SAN FRANCISCO, DEC. 11 -- Sensitive measurements of gravity made on and near a 2,000-foot television tower in North Carolina suggest the existence of a new fundamental force that adds a tiny boost to gravity's attraction, scientists said today.
The finding "is very exciting because it indicates the force we call gravity is much more complicated than we thought," said Paul Boynton, a physicist and astronomer at the University of Washington in Seattle.
The four fundamental forces of nature are gravity; electromagnetism; the strong force, which holds the centers of atoms together, and the weak force, which makes some atoms break down in radioactive decay.
Studies by Boynton and others previously found evidence for a fifth force, which slightly counteracts gravity's pull over 10- to 1,000-yard distances.
The new finding, reported at the fall meeting of the American Geophysical Union by Donald Eckhardt, an Air Force geophysicist, suggests the existence of a sixth force.
When Eckhardt and colleagues from the Air Force Geophysics Laboratory at Hanscom Air Force Base in Massachusetts carefully measured changes in gravity as they went up the television tower, "a clear pattern emerged indicating that not only is there a fifth force, but there is a sixth force as well," they said in a statement.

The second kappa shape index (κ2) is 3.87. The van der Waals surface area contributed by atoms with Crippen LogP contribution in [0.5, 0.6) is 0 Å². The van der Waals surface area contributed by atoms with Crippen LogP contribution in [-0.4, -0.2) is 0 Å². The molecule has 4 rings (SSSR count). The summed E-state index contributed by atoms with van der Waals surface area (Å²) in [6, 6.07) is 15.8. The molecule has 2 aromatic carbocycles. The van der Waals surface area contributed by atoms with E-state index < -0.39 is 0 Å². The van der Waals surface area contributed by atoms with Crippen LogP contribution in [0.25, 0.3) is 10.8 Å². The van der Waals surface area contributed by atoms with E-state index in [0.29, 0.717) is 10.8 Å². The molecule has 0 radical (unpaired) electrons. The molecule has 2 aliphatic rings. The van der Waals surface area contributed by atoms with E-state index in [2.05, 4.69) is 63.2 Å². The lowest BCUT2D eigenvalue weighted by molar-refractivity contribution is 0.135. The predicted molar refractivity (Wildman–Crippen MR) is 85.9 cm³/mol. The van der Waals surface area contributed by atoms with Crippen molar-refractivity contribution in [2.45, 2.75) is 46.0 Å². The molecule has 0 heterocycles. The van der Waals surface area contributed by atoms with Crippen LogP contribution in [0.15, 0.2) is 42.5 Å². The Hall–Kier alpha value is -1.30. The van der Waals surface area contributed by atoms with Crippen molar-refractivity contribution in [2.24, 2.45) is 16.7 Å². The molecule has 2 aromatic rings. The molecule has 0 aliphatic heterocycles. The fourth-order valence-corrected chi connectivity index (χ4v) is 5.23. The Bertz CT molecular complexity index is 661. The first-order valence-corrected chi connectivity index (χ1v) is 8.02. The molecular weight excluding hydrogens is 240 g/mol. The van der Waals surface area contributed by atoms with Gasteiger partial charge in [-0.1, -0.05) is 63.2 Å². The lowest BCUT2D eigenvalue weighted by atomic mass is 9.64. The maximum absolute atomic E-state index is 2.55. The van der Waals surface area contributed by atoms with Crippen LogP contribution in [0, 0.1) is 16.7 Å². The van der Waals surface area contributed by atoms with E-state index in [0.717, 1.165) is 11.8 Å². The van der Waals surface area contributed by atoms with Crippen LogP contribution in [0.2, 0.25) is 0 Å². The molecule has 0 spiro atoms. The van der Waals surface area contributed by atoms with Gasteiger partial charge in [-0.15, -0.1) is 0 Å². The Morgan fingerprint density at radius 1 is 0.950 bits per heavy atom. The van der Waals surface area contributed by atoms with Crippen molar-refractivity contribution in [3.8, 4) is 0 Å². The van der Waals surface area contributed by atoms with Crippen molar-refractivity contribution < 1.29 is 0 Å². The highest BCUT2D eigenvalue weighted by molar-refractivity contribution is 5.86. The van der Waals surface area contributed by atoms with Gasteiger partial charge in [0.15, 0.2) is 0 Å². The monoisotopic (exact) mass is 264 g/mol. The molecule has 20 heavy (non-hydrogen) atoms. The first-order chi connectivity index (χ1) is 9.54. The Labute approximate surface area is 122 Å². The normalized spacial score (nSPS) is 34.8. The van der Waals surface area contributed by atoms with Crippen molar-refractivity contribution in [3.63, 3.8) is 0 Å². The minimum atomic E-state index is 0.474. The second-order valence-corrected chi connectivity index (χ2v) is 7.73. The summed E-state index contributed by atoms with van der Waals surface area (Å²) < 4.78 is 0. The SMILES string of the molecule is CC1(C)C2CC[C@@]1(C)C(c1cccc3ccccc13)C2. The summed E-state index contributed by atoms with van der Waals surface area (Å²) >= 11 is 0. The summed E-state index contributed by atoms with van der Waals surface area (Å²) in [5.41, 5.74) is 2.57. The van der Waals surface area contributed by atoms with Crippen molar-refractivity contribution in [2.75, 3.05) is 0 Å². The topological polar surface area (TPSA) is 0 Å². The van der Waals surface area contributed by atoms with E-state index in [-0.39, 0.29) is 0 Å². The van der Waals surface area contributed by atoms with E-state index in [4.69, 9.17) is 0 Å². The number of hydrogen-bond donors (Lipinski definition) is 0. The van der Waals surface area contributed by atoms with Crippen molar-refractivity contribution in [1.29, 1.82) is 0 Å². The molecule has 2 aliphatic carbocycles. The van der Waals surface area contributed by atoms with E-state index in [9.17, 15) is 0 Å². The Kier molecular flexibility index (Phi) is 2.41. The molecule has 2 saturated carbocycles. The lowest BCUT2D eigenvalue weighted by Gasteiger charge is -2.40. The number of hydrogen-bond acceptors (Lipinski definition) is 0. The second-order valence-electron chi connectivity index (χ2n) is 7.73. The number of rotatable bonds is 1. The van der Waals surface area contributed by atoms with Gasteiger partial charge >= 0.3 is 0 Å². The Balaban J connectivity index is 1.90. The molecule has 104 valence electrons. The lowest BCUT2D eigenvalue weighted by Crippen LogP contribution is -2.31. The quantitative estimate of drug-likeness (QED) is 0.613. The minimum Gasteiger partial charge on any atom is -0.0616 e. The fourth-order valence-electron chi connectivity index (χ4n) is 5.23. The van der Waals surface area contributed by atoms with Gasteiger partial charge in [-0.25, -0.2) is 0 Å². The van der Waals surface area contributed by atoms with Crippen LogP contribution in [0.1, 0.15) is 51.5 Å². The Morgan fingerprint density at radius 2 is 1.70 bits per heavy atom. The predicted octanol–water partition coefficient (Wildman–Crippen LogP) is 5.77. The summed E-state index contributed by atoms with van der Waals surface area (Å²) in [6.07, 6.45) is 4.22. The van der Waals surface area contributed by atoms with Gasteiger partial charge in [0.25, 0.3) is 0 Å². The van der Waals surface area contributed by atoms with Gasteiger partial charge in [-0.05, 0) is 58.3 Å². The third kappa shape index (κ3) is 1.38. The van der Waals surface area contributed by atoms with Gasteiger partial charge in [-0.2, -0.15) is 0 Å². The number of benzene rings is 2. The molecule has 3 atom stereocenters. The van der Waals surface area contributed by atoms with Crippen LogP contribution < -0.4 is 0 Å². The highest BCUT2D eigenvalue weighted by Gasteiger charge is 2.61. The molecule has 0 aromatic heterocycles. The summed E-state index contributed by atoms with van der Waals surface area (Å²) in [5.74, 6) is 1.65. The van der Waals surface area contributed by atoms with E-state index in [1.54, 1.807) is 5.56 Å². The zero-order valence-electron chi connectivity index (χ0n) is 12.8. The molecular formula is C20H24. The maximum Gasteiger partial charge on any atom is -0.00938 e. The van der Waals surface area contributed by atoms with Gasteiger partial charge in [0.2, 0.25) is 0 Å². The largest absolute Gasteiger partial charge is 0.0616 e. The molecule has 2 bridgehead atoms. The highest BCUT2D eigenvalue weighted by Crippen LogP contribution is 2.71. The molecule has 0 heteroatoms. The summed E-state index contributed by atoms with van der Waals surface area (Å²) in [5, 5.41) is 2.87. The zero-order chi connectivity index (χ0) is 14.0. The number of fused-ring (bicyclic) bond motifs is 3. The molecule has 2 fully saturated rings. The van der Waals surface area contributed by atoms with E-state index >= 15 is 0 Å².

The possible existence of a gravity-enhancing sixth force and a gravity-counteracting fifth force interests the Air Force because the forces might alter the trajectory of missiles that depend on inertial guidance systems, Eckhardt said.
Other scientists praised the experiment for showing gravity is influenced by two poorly understood forces, but disagreed whether the new attractive force found by Eckhardt is a sixth fundamental force of nature or is part of the still-disputed fifth force -- or whether both are simply parts of gravity.
Eckhardt measured Earth's gravity on and 110 miles around a Garner, N.C., television tower.